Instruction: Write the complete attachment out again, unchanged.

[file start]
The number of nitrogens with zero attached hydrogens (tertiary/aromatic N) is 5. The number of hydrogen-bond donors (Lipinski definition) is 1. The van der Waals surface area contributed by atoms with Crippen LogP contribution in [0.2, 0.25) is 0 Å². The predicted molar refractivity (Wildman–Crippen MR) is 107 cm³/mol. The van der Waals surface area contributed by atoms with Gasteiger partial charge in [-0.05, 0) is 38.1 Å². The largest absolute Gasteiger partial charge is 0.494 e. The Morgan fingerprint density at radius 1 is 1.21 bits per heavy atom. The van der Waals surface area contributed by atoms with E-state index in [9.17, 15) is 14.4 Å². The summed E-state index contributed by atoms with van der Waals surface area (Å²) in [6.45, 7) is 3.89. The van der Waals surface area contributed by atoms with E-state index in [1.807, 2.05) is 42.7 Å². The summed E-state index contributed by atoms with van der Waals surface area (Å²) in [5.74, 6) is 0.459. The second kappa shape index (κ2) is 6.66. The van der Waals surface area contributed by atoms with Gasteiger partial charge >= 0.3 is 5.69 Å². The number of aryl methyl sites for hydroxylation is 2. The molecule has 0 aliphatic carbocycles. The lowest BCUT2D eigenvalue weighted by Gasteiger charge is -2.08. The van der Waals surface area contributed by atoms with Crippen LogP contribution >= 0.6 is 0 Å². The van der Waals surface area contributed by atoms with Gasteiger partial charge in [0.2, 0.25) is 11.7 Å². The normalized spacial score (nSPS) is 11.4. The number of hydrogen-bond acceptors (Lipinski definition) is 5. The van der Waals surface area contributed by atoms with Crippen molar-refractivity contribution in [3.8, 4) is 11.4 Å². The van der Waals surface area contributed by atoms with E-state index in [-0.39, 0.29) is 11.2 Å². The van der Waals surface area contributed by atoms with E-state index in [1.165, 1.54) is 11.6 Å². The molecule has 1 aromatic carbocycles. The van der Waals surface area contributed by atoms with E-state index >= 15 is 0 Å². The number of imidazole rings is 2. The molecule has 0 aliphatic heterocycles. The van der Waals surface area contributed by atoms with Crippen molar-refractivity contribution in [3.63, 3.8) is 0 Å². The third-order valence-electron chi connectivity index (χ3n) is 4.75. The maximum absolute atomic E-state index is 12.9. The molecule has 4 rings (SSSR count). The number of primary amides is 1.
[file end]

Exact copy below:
The number of nitrogens with zero attached hydrogens (tertiary/aromatic N) is 5. The number of hydrogen-bond donors (Lipinski definition) is 1. The van der Waals surface area contributed by atoms with Crippen LogP contribution in [0.2, 0.25) is 0 Å². The predicted molar refractivity (Wildman–Crippen MR) is 107 cm³/mol. The van der Waals surface area contributed by atoms with Gasteiger partial charge in [-0.05, 0) is 38.1 Å². The largest absolute Gasteiger partial charge is 0.494 e. The Morgan fingerprint density at radius 1 is 1.21 bits per heavy atom. The van der Waals surface area contributed by atoms with E-state index in [9.17, 15) is 14.4 Å². The summed E-state index contributed by atoms with van der Waals surface area (Å²) in [6.45, 7) is 3.89. The van der Waals surface area contributed by atoms with E-state index in [1.807, 2.05) is 42.7 Å². The summed E-state index contributed by atoms with van der Waals surface area (Å²) in [5.74, 6) is 0.459. The second kappa shape index (κ2) is 6.66. The van der Waals surface area contributed by atoms with Gasteiger partial charge >= 0.3 is 5.69 Å². The number of aryl methyl sites for hydroxylation is 2. The molecule has 0 aliphatic carbocycles. The lowest BCUT2D eigenvalue weighted by Gasteiger charge is -2.08. The van der Waals surface area contributed by atoms with Crippen LogP contribution >= 0.6 is 0 Å². The van der Waals surface area contributed by atoms with Gasteiger partial charge in [0.2, 0.25) is 11.7 Å². The normalized spacial score (nSPS) is 11.4. The number of hydrogen-bond acceptors (Lipinski definition) is 5. The van der Waals surface area contributed by atoms with Crippen molar-refractivity contribution in [3.8, 4) is 11.4 Å². The van der Waals surface area contributed by atoms with E-state index in [-0.39, 0.29) is 11.2 Å². The van der Waals surface area contributed by atoms with E-state index in [1.165, 1.54) is 11.6 Å². The molecule has 1 aromatic carbocycles. The van der Waals surface area contributed by atoms with E-state index >= 15 is 0 Å². The number of imidazole rings is 2. The molecule has 0 aliphatic heterocycles. The van der Waals surface area contributed by atoms with Crippen molar-refractivity contribution in [3.63, 3.8) is 0 Å². The third-order valence-electron chi connectivity index (χ3n) is 4.75. The maximum absolute atomic E-state index is 12.9. The molecule has 4 rings (SSSR count). The number of primary amides is 1.